Moving quickly matters most when something isn't right with an unborn baby. The Prenatal Pediatrics Institute gets diagnosis and treatment advances to families faster.
Sometimes babies show signs of potential health risks even before they’re born. At Children’s National Hospital, the Prenatal Pediatrics Institute provides the diagnosis, treatment and support you and your baby need. Through research, expertise, coordinated and advanced care, personalized treatment plans and more, the Prenatal Pediatrics Institute is dedicated to helping your baby get the best possible start in life.
Our team – which includes top physicians in every specialty – can diagnose your baby and provide consultation with other specialists all in the same day. That way, we can create a treatment plan that’s just right for your family. We provide:
Our experts also work closely with you and your obstetrician or maternal-prenatal medicine specialist to help you understand your baby’s condition. This helps make sure your baby has a seamless transition from the womb to receiving the best care after birth.
For questions about the Prenatal Pediatrics Institute or to schedule an in-person appointment or telehealth visit, please call 202-476-7409.
How ECMO helped Emilee not only survive, but thrive.
Adre Du Plessis
Division Chief, Prenatal and Transitional PediatricsDirector, Prenatal Pediatrics InstituteDirector, Prenatal Brain Program
Advanced Imaging Cardiologist
Medical Director, Prenatal Cardiology ProgramCo-Director, Cardiac Neurodevelopmental Outcome Program Advanced Imaging Cardiologist
Advance Imaging Cardiologist
Associate Division Chief, CardiologyDirector, Echocardiography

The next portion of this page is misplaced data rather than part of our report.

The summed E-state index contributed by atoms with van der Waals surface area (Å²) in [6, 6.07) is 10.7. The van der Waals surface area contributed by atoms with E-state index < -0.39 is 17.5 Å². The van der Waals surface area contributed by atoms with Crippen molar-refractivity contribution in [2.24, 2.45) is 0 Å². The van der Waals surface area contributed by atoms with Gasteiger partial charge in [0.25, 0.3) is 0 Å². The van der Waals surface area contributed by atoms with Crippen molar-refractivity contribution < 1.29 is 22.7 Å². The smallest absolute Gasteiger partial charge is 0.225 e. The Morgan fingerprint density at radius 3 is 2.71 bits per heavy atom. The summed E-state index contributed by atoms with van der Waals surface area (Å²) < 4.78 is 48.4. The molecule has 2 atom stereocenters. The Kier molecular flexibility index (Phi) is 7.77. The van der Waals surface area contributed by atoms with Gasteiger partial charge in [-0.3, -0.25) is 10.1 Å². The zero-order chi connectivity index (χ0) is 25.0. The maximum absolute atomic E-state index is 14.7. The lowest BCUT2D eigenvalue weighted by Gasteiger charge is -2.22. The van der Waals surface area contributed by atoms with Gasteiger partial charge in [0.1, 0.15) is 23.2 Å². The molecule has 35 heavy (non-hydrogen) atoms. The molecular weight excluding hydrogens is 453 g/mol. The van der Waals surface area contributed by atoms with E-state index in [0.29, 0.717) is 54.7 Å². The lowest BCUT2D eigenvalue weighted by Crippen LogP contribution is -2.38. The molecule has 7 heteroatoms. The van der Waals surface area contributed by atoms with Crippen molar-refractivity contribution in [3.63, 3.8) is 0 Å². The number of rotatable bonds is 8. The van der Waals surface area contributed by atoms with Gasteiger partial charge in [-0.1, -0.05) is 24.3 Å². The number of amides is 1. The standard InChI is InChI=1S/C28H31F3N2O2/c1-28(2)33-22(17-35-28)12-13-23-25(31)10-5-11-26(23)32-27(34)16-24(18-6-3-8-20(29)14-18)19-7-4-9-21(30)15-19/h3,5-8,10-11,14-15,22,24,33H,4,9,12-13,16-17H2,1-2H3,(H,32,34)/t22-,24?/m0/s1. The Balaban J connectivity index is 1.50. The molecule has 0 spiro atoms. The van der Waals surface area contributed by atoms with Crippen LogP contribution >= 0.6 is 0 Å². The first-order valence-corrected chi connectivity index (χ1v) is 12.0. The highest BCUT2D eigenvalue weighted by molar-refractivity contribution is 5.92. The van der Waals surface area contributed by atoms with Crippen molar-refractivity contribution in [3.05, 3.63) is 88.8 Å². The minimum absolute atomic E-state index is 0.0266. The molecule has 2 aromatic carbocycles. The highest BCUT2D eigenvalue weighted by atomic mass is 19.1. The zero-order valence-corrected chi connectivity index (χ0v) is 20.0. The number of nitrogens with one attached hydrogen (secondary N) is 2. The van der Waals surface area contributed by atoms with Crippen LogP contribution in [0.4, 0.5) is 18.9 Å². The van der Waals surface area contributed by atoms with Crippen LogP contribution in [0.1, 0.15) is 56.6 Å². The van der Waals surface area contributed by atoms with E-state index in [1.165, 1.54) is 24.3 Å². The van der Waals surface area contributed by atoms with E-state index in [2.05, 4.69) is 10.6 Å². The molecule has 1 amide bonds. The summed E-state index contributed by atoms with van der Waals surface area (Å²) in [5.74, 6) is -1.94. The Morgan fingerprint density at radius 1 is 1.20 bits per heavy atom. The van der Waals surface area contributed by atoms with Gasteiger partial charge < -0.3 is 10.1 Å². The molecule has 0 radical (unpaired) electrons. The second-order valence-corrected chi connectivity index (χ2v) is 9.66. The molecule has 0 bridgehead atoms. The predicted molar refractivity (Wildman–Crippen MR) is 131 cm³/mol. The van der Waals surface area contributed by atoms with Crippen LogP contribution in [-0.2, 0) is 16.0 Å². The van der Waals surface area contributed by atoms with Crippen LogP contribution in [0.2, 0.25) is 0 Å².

Director, Myelin Disorders Program Director, Fetal Genetics Program Medical and Biochemical Geneticist
Division Chief, GynecologyDirector, Positive Reevaluation of Urogenital Differences (PROUD) Clinic Director, Pediatric and Adolescent GynecologyPediatric and Adolescent Gynecologist
Director, Comprehensive Hemostasis and Thrombosis Program Hematologist
Roberta L. DeBiasi
Division Chief, Infectious DiseasesCo-Director, Congenital Zika ProgramCo-Director, Congenital Infection Program Investigator, Children's National Research Institute
Billie Lou Short
Division Chief, Neonatology
Co-Director, Congenital Infection Program Director, Prenatal and Neonatal Fellowship Prenatal and Neonatal Neurologist
Director, Neurocardiac Critical CarePrenatal and Neonatal Neurologist
Division Chief, Neurosurgery
Vice Chief, Neurosurgery Neurosurgeon
Associate Chief, Division of Orthopaedic Surgery and Sports MedicineSpine, Hip and Orthopaedic Trauma Specialist
Division Chief, Orthopaedic Surgery and Sports MedicineSpine, Hip and Orthopaedic Trauma Specialist
Director, Bone Health ProgramOrthopaedic SurgeonRare Bone Disease, Bone Health and Orthopaedic Trauma Specialist
Orthopaedic SurgeonLimb Lengthening and Deformity, Orthopaedic Trauma Specialist
Co-Director of the Cochlear Implant Program Otolaryngologist
Senior Vice President, Children’s National Hospital-Based Specialties Center Otolaryngologist
Plastic and Reconstructive Surgeon
Director, Cleft and Craniofacial ProgramDirector, Plastic Surgery FellowshipPlastic and Reconstructive Surgeon
Division Chief, Plastic and Reconstructive Surgery
Division Chief, Diagnostic Imaging and Radiology
Interim Vice President, Quality and SafetyRadiologist
L Gilbert Vezina
Director, Neuroradiology Program Neuroradiologist
Director, Colorectal & Pelvic ReconstructionAssociate Program Director, Pediatric Colorectal FellowshipSurgeon
Senior Vice President and Surgeon-in-Chief Joseph E. Robert Jr., Center for Surgical Care
Roopa Kanakatti Shankar
Division Chief, UrologyUrologistCo-director, Spina Bifida Program
Medical Unit Director, Prince George's CountyUrologist
Harry Rushton JR
Emeritus Chair and Faculty, UrologyUrologist
A new study finds that children who are exposed to the Zika virus while in the womb, but who are not subsequently diagnosed with Zika-related birth defects and congenital Zika syndrome (CZS), may still display differences in some aspects of cognitive development, mood and mobility compared to unexposed children.